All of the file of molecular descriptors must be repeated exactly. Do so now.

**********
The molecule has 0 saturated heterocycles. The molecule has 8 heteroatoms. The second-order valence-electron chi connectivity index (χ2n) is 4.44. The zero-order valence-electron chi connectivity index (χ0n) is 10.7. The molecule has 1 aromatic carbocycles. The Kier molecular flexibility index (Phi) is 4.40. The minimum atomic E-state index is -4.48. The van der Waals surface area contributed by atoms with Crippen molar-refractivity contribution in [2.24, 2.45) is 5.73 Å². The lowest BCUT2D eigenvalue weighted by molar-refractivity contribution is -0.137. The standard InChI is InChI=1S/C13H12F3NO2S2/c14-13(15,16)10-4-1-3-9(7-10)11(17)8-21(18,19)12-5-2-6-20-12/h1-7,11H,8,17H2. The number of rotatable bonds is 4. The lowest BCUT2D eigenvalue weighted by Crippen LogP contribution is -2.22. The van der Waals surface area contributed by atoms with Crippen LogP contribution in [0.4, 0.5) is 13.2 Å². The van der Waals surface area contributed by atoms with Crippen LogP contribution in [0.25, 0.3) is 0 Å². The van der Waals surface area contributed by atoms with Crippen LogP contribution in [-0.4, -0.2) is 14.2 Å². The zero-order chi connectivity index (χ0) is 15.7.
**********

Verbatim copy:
The molecule has 0 saturated heterocycles. The molecule has 8 heteroatoms. The second-order valence-electron chi connectivity index (χ2n) is 4.44. The zero-order valence-electron chi connectivity index (χ0n) is 10.7. The molecule has 1 aromatic carbocycles. The Kier molecular flexibility index (Phi) is 4.40. The minimum atomic E-state index is -4.48. The van der Waals surface area contributed by atoms with Crippen molar-refractivity contribution in [2.24, 2.45) is 5.73 Å². The lowest BCUT2D eigenvalue weighted by molar-refractivity contribution is -0.137. The standard InChI is InChI=1S/C13H12F3NO2S2/c14-13(15,16)10-4-1-3-9(7-10)11(17)8-21(18,19)12-5-2-6-20-12/h1-7,11H,8,17H2. The number of rotatable bonds is 4. The lowest BCUT2D eigenvalue weighted by Crippen LogP contribution is -2.22. The van der Waals surface area contributed by atoms with Crippen LogP contribution in [0.4, 0.5) is 13.2 Å². The van der Waals surface area contributed by atoms with Crippen LogP contribution in [0.25, 0.3) is 0 Å². The van der Waals surface area contributed by atoms with Crippen LogP contribution in [-0.4, -0.2) is 14.2 Å². The zero-order chi connectivity index (χ0) is 15.7.